So far I am about half through this book and it quite a good read. I would highly recommend it for anyone willing to engage in opening their eyes about Islam, and how debilitating religion has been amongst man-kind in general.
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10 of 21 people found the following review helpful
on June 29, 2006
Format: Paperback
Sam Harris leaves the religious with no ground upon which to stand. That's the truth. Religious people could not conceivably read this book, with an open mind, and not change their views about our world, which is currently steeped in religious dogma and resultant misery.

Also, one need only read the awkward, inarticulate reviews presented here by detractors of this book to understand the type of ignorance the rational few are up against.
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1 of 5 people found the following review helpful
on August 20, 2014
Format: Paperback
Not very interesting for anyone who is trying to study religion from a scientific aspect. It doesn't make a claim to do so but it mainly filled with unconfirmed bias and conjecture. There is much science on religion out there that would serve as a more insightful tool into truly understanding religion and faith. As an atheist, I wouldn't recommend this book to anyone.
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12 of 25 people found the following review helpful
Format: Hardcover
Sam Harris' "The End of Faith: Religion, Terror, and the Furutre of Reason" is in many ways a solid philosophical work. However, several key weaknesses in the book overall make it an unfortunately less than rock-solid foundation on which to base too many conclusions. While I found that I did agree with the author on many points, his logic at times seemed forced at at the very least underexplained. While this might seem acceptable for a scholatic, academic work in which certain key concepts are mutually understood by all readers involved, for a work of popular nonfiction, these imprecisions are very damaging as Harris comes off as not following his thoughts to their full conclusion. A few central criticisms.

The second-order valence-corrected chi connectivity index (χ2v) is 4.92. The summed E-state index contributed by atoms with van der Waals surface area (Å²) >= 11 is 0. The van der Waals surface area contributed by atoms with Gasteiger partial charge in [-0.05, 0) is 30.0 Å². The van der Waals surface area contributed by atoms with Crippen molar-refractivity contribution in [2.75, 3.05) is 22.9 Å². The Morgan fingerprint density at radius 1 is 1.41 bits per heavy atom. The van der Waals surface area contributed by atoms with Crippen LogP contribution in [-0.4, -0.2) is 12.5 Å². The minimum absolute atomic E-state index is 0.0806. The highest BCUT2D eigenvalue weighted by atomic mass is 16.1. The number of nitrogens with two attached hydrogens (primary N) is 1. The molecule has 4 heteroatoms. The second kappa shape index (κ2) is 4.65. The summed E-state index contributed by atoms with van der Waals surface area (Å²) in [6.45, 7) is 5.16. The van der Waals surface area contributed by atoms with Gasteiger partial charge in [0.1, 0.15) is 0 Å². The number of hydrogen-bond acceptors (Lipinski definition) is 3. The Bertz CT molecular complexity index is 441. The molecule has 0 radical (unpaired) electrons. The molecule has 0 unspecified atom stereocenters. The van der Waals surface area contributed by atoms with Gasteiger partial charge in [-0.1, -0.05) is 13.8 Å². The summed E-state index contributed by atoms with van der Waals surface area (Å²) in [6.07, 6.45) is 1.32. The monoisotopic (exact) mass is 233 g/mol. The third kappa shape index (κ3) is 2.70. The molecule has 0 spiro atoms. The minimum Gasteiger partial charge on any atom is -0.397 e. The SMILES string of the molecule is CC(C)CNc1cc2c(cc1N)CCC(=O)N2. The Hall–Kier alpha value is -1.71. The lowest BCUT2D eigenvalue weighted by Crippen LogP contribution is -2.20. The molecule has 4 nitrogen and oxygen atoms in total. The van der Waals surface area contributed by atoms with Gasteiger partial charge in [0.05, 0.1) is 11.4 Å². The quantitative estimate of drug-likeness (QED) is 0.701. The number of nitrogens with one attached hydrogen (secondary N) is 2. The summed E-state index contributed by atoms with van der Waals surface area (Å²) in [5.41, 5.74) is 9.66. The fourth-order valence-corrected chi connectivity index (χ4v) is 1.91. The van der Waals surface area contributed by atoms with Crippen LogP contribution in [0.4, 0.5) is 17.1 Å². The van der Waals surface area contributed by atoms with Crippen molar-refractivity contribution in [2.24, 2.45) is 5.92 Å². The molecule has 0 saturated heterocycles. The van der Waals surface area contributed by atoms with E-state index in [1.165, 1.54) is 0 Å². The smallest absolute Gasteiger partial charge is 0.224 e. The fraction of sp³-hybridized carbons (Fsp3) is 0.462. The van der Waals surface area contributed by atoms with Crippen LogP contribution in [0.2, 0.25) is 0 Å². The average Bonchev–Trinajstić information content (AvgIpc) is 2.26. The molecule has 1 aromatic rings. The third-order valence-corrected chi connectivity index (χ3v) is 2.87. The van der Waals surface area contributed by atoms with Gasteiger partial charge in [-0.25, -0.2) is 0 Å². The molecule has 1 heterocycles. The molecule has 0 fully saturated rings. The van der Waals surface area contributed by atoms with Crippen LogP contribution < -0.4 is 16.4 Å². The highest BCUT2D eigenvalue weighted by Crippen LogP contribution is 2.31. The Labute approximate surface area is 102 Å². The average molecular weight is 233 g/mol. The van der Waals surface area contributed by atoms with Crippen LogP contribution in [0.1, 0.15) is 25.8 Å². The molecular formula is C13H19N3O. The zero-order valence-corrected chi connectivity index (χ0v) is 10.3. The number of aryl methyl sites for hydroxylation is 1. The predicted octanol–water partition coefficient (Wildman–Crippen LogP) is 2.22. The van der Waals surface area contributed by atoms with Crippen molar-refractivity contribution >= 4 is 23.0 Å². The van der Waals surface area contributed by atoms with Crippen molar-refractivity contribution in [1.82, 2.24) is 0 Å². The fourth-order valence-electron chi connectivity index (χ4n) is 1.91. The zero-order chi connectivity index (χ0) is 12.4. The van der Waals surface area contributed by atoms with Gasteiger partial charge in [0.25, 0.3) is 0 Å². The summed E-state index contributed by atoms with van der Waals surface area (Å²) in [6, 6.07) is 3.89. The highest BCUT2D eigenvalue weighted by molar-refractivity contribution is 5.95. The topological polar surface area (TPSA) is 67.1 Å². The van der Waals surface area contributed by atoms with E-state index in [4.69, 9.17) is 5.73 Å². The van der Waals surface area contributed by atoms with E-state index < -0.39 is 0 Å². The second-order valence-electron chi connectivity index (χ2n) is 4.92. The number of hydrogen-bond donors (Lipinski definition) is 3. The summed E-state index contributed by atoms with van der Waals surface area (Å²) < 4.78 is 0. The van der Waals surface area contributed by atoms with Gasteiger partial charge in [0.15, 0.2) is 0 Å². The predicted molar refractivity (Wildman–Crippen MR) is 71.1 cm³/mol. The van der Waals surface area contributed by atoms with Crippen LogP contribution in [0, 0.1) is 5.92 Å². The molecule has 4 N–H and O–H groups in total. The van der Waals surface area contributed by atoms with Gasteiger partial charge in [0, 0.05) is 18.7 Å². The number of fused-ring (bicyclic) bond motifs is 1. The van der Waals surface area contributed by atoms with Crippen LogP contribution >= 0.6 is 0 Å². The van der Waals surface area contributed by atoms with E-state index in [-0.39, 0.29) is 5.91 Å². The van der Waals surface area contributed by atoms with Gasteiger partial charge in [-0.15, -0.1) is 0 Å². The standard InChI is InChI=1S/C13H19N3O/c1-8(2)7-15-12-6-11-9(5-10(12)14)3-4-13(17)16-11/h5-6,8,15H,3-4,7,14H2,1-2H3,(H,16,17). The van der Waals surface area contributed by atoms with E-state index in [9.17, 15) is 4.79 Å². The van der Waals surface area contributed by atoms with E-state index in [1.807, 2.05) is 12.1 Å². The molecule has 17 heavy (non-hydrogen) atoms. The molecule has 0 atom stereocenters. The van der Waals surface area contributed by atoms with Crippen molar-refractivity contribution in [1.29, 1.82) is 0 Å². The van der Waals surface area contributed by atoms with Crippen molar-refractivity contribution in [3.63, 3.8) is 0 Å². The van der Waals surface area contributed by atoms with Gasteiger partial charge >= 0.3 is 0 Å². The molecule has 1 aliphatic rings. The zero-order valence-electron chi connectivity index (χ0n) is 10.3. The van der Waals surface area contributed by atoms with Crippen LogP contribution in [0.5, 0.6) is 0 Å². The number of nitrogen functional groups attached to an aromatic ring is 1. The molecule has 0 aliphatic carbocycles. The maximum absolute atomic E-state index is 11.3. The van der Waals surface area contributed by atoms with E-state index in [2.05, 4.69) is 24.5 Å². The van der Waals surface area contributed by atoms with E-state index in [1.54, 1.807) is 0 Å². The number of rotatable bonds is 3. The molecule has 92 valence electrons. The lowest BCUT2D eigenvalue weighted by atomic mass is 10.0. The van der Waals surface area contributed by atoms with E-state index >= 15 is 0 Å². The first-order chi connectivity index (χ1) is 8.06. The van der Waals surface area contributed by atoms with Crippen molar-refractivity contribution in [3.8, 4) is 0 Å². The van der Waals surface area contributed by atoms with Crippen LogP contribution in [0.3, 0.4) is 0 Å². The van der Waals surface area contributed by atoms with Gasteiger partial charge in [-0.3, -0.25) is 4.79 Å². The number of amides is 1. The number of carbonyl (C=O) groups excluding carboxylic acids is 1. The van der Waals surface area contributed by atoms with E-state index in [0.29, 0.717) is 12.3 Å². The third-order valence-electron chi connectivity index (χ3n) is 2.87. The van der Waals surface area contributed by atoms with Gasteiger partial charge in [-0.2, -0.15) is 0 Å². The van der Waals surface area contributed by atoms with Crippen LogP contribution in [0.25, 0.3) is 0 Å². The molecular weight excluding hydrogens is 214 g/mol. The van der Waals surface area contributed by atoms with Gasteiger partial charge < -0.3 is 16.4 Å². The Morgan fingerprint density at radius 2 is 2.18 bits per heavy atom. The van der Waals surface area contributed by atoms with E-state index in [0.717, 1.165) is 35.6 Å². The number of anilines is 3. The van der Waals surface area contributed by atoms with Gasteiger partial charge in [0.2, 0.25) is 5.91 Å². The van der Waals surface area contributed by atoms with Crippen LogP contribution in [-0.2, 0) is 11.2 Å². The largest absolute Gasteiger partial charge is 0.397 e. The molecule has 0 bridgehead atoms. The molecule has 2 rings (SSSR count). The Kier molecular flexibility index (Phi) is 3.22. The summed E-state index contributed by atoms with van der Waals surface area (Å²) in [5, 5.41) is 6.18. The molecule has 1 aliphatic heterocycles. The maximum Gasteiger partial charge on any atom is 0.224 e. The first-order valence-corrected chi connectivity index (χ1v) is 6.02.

1) Harris tends towards uncritically accepting certain emotional concepts such as love, compassion and hate, as well as certain branches of discourse as ethnics as universal constructs shared by all humans. As such, while he makes a valiant effort to prove that, for example "honor killings" of muslim women are not acts of love but of hate, he fails to reasonably address the arguements raised by comparative anthropology and postmodernism. While the generalized "we" in the west would be far and large agree that honor killings are horrific acts of vengeance and not acts of love, that universally-shared concept of love is an assumption that simply cannot go unchallenged, yetHarris fails to mention it.

2) At times, Harris lacks precision and fails to establish baseline definitions. While he claims that moderate believers of religion are at least as dangerous to the safety of humanity as religious fanatics, he later in the book complains that the Muslim faith is "worse" for it lacks an outlet for moderation like the Christian sermon on the mount, which he sees as a convenient escape clause for many Christians. Furthermore, in failing to establish a truely baseline definition of what a religious moderate or fanatic is, he allows the edges to remain fuzzy and as such weakens his arguement by over relying on the idea that the readers will automatically share his definitions and leave it at that. (ex. We know that he thinks of Osama Bin Laden as a religious fanatic, but what about Billy Grahm? Is he better or worse? Or how about someone like Jesse Jackson?)